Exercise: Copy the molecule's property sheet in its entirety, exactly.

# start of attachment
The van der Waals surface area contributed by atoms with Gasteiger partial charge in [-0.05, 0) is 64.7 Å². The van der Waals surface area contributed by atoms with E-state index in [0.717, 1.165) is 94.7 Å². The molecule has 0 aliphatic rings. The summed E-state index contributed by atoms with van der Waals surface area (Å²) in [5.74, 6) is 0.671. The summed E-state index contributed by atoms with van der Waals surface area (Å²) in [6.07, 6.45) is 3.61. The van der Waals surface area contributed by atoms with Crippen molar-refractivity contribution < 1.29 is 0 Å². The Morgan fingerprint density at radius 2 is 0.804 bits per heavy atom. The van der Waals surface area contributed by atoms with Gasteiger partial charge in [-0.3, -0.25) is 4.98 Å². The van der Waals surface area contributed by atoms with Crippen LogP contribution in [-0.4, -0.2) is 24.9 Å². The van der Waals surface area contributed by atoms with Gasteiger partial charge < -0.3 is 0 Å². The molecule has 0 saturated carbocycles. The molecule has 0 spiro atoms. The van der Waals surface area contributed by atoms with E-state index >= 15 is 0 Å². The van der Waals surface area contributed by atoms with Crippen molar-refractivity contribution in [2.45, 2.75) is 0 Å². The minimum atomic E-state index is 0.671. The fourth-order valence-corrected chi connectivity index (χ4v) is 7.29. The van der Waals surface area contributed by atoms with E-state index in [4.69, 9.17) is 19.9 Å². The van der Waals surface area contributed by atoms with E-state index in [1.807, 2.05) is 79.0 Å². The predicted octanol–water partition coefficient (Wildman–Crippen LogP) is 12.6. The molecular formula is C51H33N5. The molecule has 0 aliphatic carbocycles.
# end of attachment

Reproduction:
The van der Waals surface area contributed by atoms with Gasteiger partial charge in [-0.05, 0) is 64.7 Å². The van der Waals surface area contributed by atoms with E-state index in [0.717, 1.165) is 94.7 Å². The molecule has 0 aliphatic rings. The summed E-state index contributed by atoms with van der Waals surface area (Å²) in [5.74, 6) is 0.671. The summed E-state index contributed by atoms with van der Waals surface area (Å²) in [6.07, 6.45) is 3.61. The van der Waals surface area contributed by atoms with Crippen molar-refractivity contribution < 1.29 is 0 Å². The Morgan fingerprint density at radius 2 is 0.804 bits per heavy atom. The van der Waals surface area contributed by atoms with Gasteiger partial charge in [-0.3, -0.25) is 4.98 Å². The van der Waals surface area contributed by atoms with Crippen LogP contribution in [-0.4, -0.2) is 24.9 Å². The van der Waals surface area contributed by atoms with Gasteiger partial charge < -0.3 is 0 Å². The molecule has 0 saturated carbocycles. The molecule has 0 spiro atoms. The van der Waals surface area contributed by atoms with E-state index >= 15 is 0 Å². The van der Waals surface area contributed by atoms with Crippen molar-refractivity contribution in [2.45, 2.75) is 0 Å². The minimum atomic E-state index is 0.671. The fourth-order valence-corrected chi connectivity index (χ4v) is 7.29. The van der Waals surface area contributed by atoms with E-state index in [4.69, 9.17) is 19.9 Å². The van der Waals surface area contributed by atoms with E-state index in [1.807, 2.05) is 79.0 Å². The predicted octanol–water partition coefficient (Wildman–Crippen LogP) is 12.6. The molecular formula is C51H33N5. The molecule has 0 aliphatic carbocycles.